Still, Tyson Chief Financial Officer Stewart Glendinning told CNBC that not all of the company's plants can be switched over to process meat for grocery stores. To shift capacity to retail, Tyson had to adjust manufacturing lines by adding a piece of equipment and swapping out clear plastic film for printed packaging. 

Smaller meat producers that typically only supply restaurants might not have relationships with grocery stores and lack a middleman to connect the two, Jones said.

If they can't move food today, they can't start the preparation, the planting and the breeding for the food that's going to be needed months from now.
Patrick Stover
Dean, Texas A&M University's College of Agriculture and Life Sciences

Restaurants' meat supply may be squeezed as meat processors scramble to meet grocery demand. In a research note, Stifel analyst Chris O'Cull said he spoke to food distribution industry sources who said grocery store orders are being prioritized ahead of restaurant orders.

Wendy's is already facing fresh beef shortages in many of its restaurants. The burger chain, which has long touted its use of fresh beef as a way to differentiate from the competition, has pivoted its marketing to focus on chicken products.

"It is widely known that beef suppliers across North America are currently facing production challenges," Wendy's spokeswoman Heidi Schauer said in a statement to CNBC. "We continue to supply hamburgers to all of our restaurants, with deliveries two or three times a week, which is consistent with normal delivery schedules. However, some of our menu items may be temporarily limited at some restaurants in this current environment."

As plants process less beef and pork, it's created a bottleneck for farmers and ranchers who have squeezed profits. Some are euthanizing healthy livestock to reduce herd sizes.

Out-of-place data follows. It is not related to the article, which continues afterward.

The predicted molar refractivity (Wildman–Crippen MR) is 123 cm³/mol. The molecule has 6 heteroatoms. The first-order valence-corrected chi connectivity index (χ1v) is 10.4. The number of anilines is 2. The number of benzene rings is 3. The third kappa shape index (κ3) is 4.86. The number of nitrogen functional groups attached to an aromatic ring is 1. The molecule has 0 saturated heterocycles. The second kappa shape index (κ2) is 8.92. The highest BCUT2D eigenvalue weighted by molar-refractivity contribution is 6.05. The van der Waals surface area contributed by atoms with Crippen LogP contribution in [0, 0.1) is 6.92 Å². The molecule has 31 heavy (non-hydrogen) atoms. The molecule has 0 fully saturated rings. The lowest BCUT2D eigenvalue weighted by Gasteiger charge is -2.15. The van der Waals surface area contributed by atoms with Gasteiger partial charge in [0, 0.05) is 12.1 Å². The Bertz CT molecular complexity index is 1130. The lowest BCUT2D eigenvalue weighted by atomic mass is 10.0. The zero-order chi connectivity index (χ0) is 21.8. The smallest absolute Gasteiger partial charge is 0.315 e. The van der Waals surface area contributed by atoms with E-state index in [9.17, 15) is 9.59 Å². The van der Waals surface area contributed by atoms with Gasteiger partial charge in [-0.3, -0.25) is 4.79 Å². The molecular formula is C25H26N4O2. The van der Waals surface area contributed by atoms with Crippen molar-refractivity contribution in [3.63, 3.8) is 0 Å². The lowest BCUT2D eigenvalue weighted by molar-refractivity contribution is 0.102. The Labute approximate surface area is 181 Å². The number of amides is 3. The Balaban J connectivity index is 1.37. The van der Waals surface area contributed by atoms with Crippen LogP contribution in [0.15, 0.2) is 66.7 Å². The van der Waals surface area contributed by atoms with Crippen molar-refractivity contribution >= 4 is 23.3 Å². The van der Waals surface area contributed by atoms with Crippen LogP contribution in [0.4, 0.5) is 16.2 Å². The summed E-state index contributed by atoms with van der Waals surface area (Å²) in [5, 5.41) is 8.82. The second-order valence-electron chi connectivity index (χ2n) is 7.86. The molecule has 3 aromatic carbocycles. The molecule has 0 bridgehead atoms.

Jones said that could create problems, even as meat processing plants reopen and are able to resume typical capacity. She said reduced pork production could continue into the first half of 2021.

Stover said Texas A&M's agriculture program is educating farmers and ranchers on how they get financial assistance to keep them afloat.

"If they can't move food today, they can't start the preparation, the planting and the breeding for the food that's going to be needed months from now," he said. "You're seeing this sort of back-up in the system that will have long-term consequences, if we don't pay attention right now to assuring stability in the production system and ensuring that farmers and ranchers can continue to run their operations and produce the food for consumers."

Otherwise, he said, that could become another broken link in the meat supply chain.

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Watch CNBC's full interview with Kroger CEO Rodney McMullen on food supply amid coronavirus pandemic